His next step involves study prevailing patterns for the given time period of the tournament. He searches the internet for tournament results and reads online coverage.

"Look for winning patterns that consistently repeat success in the same depth range," he says."Compile those reports into a folder on the computer for later reference."

Caldwell then turns back to the map study. He searches for specific depth ranges applicable to winning patterns.

"It's basically setting parameters on the maps for where you want to focus when you get to the lake for practice," he says. "Set those boundaries and eliminate the remainder of the water."

Caldwell begins finding specific areas in his preferred depth zone. He does that by using the Lakemaster Contour Elite software program on his laptop. The PC program lets him search and save duplicate areas by GPS coordinate. Now, he knows the depth range and where to find the areas.

Next, Caldwell creates waypoints on the Lakemaster charts. The saved maps are exported to an SD card and inserted into his Humminbird 1198c SI Combo units on his boat.

Beside them is an iPad mounted to the console. The three units work in concert to help Caldwell make his final choices at the lake. Then, it’s time to launch the boat. The large-screen Humminbird units let Caldwell keep his eyes trained on what's going on below. He also uses a liberal approach to setting waypoints on his fish finders.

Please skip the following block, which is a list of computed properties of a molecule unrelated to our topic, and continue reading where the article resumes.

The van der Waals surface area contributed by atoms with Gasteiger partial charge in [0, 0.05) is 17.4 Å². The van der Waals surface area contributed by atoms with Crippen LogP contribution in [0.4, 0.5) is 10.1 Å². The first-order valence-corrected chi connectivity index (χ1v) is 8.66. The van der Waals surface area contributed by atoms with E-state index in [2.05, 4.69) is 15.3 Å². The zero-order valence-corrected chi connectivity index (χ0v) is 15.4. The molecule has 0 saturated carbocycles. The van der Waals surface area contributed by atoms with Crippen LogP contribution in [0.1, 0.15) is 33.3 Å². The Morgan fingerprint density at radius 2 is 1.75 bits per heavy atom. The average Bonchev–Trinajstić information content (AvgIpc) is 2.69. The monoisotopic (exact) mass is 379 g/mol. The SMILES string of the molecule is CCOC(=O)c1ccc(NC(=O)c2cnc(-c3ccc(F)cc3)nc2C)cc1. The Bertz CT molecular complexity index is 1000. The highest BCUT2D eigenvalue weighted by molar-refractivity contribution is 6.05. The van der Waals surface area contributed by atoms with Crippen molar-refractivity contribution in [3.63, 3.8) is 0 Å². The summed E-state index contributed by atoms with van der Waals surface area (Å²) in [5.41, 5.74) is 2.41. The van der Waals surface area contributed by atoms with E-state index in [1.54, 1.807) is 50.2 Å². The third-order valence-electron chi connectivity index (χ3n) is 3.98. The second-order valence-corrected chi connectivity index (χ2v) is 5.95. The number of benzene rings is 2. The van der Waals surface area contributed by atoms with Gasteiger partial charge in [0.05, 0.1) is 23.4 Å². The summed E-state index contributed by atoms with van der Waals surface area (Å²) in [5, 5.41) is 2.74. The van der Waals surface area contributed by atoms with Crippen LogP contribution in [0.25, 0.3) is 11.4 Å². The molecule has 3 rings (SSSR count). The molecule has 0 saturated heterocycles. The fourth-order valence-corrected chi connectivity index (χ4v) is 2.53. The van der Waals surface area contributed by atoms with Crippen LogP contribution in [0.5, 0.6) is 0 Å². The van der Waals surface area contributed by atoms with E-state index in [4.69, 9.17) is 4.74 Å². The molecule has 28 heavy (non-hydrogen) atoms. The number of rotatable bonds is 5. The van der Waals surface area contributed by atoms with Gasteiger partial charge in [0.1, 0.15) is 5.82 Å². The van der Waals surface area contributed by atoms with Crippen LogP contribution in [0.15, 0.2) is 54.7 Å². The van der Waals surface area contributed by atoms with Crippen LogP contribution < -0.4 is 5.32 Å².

Photo of Jamey Caldwell fishing using his computer research

Final Game Plan

"Waypoints are free," he says. "Mark all the subtle points, like a break line on a shoal, or even a tree from the trunk to the end of the branches."

The connect-the-dots approach, he believes, allows for more effective bait presentation.

"It's the same old school idea behind dropping marker buoys to mark off a bottom feature," he says. “You want to fill the entire screen with the side imaging. Or, I can run the other unit on down imaging while keeping the maps open on the iPad.

"The iPad is a big asset, especially for the radar coverage. I can also keep up with any changes in wind direction, velocity and anything else environmentally-related that might affect my game plan."

The iPad is where all the homework gets vetted out for Caldwell's final game plan. He does that by downloading a clean version of the lake map without the waypoints to the Lakemaster app on his iPad. His culled list of waypoints is added to the map.

"It's what I rely on for my milk run," he says. "It's the same theory that football coaches use with the game plan they carry on the sideline."

At night, he can remove the iPad from the boat and review the day from his hotel room.

Here's where Caldwell's high-tech approach gets put to the test by old-school ways. He goes fishing."The advantage of the side- and down-imaging is you can see fish, you can see the bottom composition like a firm or soft bottom," he says. "Putting a bait in the water lets you actually feel what's there and see if the fish will bite."

If so, the game plan is complete and ready for action. If it needs fine tuning, then Caldwell has the technology on his boat to refine the plan. End of story hook

— Published: Fall 2013